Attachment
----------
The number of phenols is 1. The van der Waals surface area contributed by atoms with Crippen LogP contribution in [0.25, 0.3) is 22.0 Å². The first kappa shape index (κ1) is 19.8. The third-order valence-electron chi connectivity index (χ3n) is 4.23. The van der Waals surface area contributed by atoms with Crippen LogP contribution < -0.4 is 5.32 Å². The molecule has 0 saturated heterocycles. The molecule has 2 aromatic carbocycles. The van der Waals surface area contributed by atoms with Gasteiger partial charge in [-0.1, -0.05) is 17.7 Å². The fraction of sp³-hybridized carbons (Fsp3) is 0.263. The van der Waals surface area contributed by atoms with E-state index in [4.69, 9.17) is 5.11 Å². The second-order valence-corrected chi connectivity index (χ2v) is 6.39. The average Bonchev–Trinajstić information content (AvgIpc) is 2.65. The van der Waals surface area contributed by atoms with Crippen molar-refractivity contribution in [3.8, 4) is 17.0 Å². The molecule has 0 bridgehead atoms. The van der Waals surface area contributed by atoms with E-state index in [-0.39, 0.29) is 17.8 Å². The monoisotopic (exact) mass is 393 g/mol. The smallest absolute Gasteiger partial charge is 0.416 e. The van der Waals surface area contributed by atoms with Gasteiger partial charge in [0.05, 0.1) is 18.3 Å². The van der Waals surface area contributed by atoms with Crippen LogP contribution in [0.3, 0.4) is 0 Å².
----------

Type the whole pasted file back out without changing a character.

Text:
The number of phenols is 1. The van der Waals surface area contributed by atoms with Crippen LogP contribution in [0.25, 0.3) is 22.0 Å². The first kappa shape index (κ1) is 19.8. The third-order valence-electron chi connectivity index (χ3n) is 4.23. The van der Waals surface area contributed by atoms with Crippen LogP contribution < -0.4 is 5.32 Å². The molecule has 0 saturated heterocycles. The molecule has 2 aromatic carbocycles. The van der Waals surface area contributed by atoms with Gasteiger partial charge in [-0.1, -0.05) is 17.7 Å². The fraction of sp³-hybridized carbons (Fsp3) is 0.263. The van der Waals surface area contributed by atoms with E-state index in [4.69, 9.17) is 5.11 Å². The second-order valence-corrected chi connectivity index (χ2v) is 6.39. The average Bonchev–Trinajstić information content (AvgIpc) is 2.65. The van der Waals surface area contributed by atoms with Crippen molar-refractivity contribution in [3.8, 4) is 17.0 Å². The molecule has 0 bridgehead atoms. The van der Waals surface area contributed by atoms with E-state index in [-0.39, 0.29) is 17.8 Å². The monoisotopic (exact) mass is 393 g/mol. The smallest absolute Gasteiger partial charge is 0.416 e. The van der Waals surface area contributed by atoms with Gasteiger partial charge in [0.05, 0.1) is 18.3 Å². The van der Waals surface area contributed by atoms with Crippen LogP contribution in [0.3, 0.4) is 0 Å².